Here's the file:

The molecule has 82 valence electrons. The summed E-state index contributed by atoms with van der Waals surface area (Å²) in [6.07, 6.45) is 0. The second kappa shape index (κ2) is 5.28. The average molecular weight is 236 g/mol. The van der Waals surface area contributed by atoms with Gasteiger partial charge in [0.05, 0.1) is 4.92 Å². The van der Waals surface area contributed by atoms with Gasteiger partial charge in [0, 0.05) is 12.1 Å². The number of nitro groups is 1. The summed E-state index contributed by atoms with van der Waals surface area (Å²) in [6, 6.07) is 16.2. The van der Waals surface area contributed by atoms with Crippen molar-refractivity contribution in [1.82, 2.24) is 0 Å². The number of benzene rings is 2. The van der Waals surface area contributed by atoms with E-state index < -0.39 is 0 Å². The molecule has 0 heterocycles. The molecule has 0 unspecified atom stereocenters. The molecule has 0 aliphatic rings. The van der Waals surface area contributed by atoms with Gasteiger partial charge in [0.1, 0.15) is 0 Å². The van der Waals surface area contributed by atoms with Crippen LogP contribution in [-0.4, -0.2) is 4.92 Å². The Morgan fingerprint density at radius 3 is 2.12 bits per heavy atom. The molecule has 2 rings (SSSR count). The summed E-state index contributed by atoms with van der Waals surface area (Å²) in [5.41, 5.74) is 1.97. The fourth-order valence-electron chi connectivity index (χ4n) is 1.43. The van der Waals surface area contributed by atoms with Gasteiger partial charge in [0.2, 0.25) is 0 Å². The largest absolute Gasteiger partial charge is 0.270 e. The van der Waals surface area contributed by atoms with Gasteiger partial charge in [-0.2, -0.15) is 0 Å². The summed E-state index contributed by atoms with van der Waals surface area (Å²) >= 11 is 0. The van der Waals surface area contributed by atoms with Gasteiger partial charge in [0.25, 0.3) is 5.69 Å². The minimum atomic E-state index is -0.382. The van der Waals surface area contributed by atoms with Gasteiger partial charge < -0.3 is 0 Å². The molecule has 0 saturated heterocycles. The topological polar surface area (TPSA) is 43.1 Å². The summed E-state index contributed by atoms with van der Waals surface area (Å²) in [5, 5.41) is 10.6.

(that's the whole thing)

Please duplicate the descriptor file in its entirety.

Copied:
The molecule has 82 valence electrons. The summed E-state index contributed by atoms with van der Waals surface area (Å²) in [6.07, 6.45) is 0. The second kappa shape index (κ2) is 5.28. The average molecular weight is 236 g/mol. The van der Waals surface area contributed by atoms with Gasteiger partial charge in [0.05, 0.1) is 4.92 Å². The van der Waals surface area contributed by atoms with Gasteiger partial charge in [0, 0.05) is 12.1 Å². The number of nitro groups is 1. The summed E-state index contributed by atoms with van der Waals surface area (Å²) in [6, 6.07) is 16.2. The van der Waals surface area contributed by atoms with Crippen molar-refractivity contribution in [1.82, 2.24) is 0 Å². The number of benzene rings is 2. The van der Waals surface area contributed by atoms with E-state index < -0.39 is 0 Å². The molecule has 0 heterocycles. The molecule has 0 unspecified atom stereocenters. The molecule has 0 aliphatic rings. The van der Waals surface area contributed by atoms with Gasteiger partial charge in [0.1, 0.15) is 0 Å². The van der Waals surface area contributed by atoms with Crippen LogP contribution in [-0.4, -0.2) is 4.92 Å². The Morgan fingerprint density at radius 3 is 2.12 bits per heavy atom. The molecule has 2 rings (SSSR count). The summed E-state index contributed by atoms with van der Waals surface area (Å²) in [5.41, 5.74) is 1.97. The fourth-order valence-electron chi connectivity index (χ4n) is 1.43. The van der Waals surface area contributed by atoms with Gasteiger partial charge in [0.2, 0.25) is 0 Å². The largest absolute Gasteiger partial charge is 0.270 e. The van der Waals surface area contributed by atoms with Gasteiger partial charge in [-0.2, -0.15) is 0 Å². The summed E-state index contributed by atoms with van der Waals surface area (Å²) >= 11 is 0. The van der Waals surface area contributed by atoms with Gasteiger partial charge in [0.25, 0.3) is 5.69 Å². The minimum atomic E-state index is -0.382. The van der Waals surface area contributed by atoms with Gasteiger partial charge < -0.3 is 0 Å². The molecule has 0 saturated heterocycles. The topological polar surface area (TPSA) is 43.1 Å². The summed E-state index contributed by atoms with van der Waals surface area (Å²) in [5, 5.41) is 10.6.